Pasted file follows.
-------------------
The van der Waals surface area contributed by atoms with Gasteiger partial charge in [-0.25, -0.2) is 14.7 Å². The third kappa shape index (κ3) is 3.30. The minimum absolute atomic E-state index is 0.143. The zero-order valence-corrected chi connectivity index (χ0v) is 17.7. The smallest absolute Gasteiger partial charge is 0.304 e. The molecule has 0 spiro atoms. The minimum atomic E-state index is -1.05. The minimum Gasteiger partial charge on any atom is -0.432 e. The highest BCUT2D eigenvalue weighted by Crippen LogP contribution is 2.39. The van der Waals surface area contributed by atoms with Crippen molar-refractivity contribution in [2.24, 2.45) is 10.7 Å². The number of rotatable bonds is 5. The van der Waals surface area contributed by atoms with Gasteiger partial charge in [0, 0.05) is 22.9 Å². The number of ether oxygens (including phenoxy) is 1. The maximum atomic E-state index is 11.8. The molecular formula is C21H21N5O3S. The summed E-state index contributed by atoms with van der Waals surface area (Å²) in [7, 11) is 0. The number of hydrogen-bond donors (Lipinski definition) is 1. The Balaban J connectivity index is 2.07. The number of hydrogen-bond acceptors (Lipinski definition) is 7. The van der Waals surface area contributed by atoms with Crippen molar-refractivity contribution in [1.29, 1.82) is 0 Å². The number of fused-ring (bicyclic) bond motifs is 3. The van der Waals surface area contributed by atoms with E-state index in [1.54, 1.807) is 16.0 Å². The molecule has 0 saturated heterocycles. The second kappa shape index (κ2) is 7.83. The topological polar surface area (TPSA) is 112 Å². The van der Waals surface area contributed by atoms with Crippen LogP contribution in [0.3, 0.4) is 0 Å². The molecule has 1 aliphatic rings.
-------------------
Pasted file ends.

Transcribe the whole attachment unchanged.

The van der Waals surface area contributed by atoms with Gasteiger partial charge in [-0.25, -0.2) is 14.7 Å². The third kappa shape index (κ3) is 3.30. The minimum absolute atomic E-state index is 0.143. The zero-order valence-corrected chi connectivity index (χ0v) is 17.7. The smallest absolute Gasteiger partial charge is 0.304 e. The molecule has 0 spiro atoms. The minimum atomic E-state index is -1.05. The minimum Gasteiger partial charge on any atom is -0.432 e. The highest BCUT2D eigenvalue weighted by Crippen LogP contribution is 2.39. The van der Waals surface area contributed by atoms with Crippen molar-refractivity contribution in [2.24, 2.45) is 10.7 Å². The number of rotatable bonds is 5. The van der Waals surface area contributed by atoms with Gasteiger partial charge in [0, 0.05) is 22.9 Å². The number of ether oxygens (including phenoxy) is 1. The maximum atomic E-state index is 11.8. The molecular formula is C21H21N5O3S. The summed E-state index contributed by atoms with van der Waals surface area (Å²) in [7, 11) is 0. The number of hydrogen-bond donors (Lipinski definition) is 1. The Balaban J connectivity index is 2.07. The number of hydrogen-bond acceptors (Lipinski definition) is 7. The van der Waals surface area contributed by atoms with Crippen molar-refractivity contribution in [1.29, 1.82) is 0 Å². The number of fused-ring (bicyclic) bond motifs is 3. The van der Waals surface area contributed by atoms with E-state index in [1.54, 1.807) is 16.0 Å². The molecule has 0 saturated heterocycles. The second kappa shape index (κ2) is 7.83. The topological polar surface area (TPSA) is 112 Å². The van der Waals surface area contributed by atoms with Crippen LogP contribution in [0.3, 0.4) is 0 Å². The molecule has 1 aliphatic rings.